Is Your Personal Data Safe On LinkedIn?

In this episode, Dylan Curran takes us through the nitty-gritty of LinkedIn’s terms & conditions.

LinkedIn’s mission is to “Connect the world’s professionals to make them more productive and successful.” With 2 major privacy breaches in the past 6 years, we might consider this to be a huge red flag for the safety of our private data on this platform going forward.


Although not unique, LinkedIn collects a standard suite of your data.

“name, email address and/or mobile number, and a password. If you register for a premium Service, you will need to provide payment (e.g., credit card) and billing information.”

The following is an important, but deceptive statement.

“ It’s your choice whether to include sensitive information on your profile and to make that sensitive information public. We do not require Members to include sensitive data (e.g., race, ethnicity, political opinions, religious or philosophical beliefs, trade union membership, physical or mental health, sexual orientation or criminal record) in their LinkedIn profile. If you choose to post any such data, it is visible to others like the rest of the profile information you provide. on your profile and to make that sensitive information public. Please do not post or add personal data to your profile that you would not want to be publicly available.”

Yes, we have chosen to use the LinkedIn platform. But should we choose not to share the data LinkedIn is requesting, then the platform is almost completely useless to us.

LinkedIn’s privacy policy continues:

“If you sync your contacts or calendars with our Services, we will collect your address book and calendar meeting information to keep growing your network by suggesting connections for you and others, and by providing information about them, e.g. times, places, attendees and contacts.

Dylan advises to never sync your contact book or calendar. “Once that incredibly sensitive and useful information is synced, there is no way for you to get it back. Syncing your calendar doesn’t just mean you sync future events, it also means you sync all of your past events and meetings as well.”


This next section deals with how LinkedIn crawls through shared content on the web and links it back to your profile.

“You and others may post content that includes information about you (as part of articles, posts, comments, videos) on our Services. Unless you opt-out, we collect public information about you, such as professional-related news and accomplishments (e.g., patents granted, professional recognition, conference speakers, projects, etc.)”

While this may be a crucial aspect of the LinkedIn platform, the worrying part is that they will automatically collect this information unless you opt-out. Opt-out policies should always be concerning to all of us using these platforms. “If you don’t like the idea of LinkedIn connecting potentially negative comments and news to your profile, especially as you have no recourse to say whether it’s true or false before they relate it to your profile, then make sure to go into the LinkedIn privacy settings and opt out.” Dylan cautions.


“We receive personal data (including contact information) about you when others import or sync their contacts or calendar with our Services, associate their contacts with Member profiles, or send messages using our Services (including invites or connection requests). If you or others opt-in to sync email accounts with our Services, we will also collect “email header” information that we can associate with Member profiles.”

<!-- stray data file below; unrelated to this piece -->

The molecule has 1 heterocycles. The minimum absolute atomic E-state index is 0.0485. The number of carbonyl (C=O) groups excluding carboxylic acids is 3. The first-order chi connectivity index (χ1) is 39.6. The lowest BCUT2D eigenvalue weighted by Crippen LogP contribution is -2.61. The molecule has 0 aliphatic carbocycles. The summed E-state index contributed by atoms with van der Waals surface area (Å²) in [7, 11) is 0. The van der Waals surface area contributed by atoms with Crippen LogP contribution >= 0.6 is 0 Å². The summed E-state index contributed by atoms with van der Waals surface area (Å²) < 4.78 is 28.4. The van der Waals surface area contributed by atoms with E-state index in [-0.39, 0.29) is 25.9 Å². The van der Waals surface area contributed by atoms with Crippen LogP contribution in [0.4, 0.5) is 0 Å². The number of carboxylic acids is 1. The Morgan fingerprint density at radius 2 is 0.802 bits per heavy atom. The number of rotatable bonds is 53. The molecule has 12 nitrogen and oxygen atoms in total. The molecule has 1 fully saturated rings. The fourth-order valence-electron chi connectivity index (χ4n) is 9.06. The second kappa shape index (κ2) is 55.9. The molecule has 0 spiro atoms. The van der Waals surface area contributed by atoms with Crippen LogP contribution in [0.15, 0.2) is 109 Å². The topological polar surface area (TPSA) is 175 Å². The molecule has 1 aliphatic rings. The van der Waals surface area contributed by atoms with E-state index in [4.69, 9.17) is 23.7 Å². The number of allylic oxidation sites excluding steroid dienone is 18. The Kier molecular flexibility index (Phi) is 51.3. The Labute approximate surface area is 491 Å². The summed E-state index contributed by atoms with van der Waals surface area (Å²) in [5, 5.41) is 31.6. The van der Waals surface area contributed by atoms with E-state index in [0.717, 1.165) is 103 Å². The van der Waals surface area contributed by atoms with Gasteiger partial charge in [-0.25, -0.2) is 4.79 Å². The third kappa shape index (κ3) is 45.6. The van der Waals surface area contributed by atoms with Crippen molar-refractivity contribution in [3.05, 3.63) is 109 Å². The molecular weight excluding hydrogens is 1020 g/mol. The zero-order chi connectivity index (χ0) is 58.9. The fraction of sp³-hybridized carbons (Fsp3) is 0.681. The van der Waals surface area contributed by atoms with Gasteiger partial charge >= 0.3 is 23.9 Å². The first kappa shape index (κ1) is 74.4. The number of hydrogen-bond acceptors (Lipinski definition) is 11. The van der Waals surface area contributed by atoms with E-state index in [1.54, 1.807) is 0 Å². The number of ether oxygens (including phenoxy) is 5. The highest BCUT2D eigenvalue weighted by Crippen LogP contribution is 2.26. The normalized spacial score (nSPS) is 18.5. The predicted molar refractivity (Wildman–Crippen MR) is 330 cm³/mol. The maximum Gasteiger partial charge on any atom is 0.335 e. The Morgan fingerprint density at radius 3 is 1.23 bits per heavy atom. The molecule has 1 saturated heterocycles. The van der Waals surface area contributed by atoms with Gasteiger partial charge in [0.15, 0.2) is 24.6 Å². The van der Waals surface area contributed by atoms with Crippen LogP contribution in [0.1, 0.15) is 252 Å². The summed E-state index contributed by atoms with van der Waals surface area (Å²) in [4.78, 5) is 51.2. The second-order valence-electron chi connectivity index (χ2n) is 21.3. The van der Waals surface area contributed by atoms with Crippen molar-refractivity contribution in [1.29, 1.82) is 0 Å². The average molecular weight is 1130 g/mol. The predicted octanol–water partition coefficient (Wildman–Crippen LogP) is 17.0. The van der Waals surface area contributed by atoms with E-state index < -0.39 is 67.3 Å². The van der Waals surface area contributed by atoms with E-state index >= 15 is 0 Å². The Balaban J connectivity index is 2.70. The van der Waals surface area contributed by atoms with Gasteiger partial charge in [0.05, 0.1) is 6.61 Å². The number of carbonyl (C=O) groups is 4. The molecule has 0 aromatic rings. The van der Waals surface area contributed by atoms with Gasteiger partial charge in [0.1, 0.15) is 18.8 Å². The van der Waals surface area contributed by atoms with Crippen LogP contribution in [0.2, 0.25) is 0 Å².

LinkedIn lets you register a profile for free. They make their money by selling your information heavy data to recruiters and employers. This is not news-worthy, but it is sometimes helpful to remind ourselves this is their ultimate purpose.

We are then taken through additional red flags concerning your activities on separate websites.

“We receive personal data about you when you use the services of our customers and partners, such as employers, prospective employers and applicant tracking systems providing us job application data.”

Dylan cautions “it’s advisable that you take great care with the information you put on LinkedIn and find a balance between sensitive personal data and information required for employment.”


In the final section of Curran’s review we look at the “wide umbrella” LinkedIn casts. “It’s important to note that Microsoft owns LinkedIn. So data can be collected about you and spread through any services they provide eg: Outlook, Microsoft Office and, even Skype.” He also makes us think hard about sharing on this platform when we unknowingly allow them to access reams of our personal data “Even information that you can’t possibly consent to on a case by case basis.”

Directly from their service use section we see several of the data points they are collecting:

  • Visits and use of services;
  • Cookies;
  • Messages;
  • Device and location;
  • Information from your employer or school;
  • Data when you visit sites that use LinkedIn plugins.

“I would always be careful operating on any Microsoft owned services, just because information is shared across dozens of platforms without me even realizing it,” Curran states.


“By its very nature, LinkedIn seeks to dismantle privacy with respect to personal and professional information to optimize the service for potential recruiters. They have no problem collecting any data they can get their hands on if it relates to you.” Curran sums up. “Because of this, I give them a 1 out of 5.”

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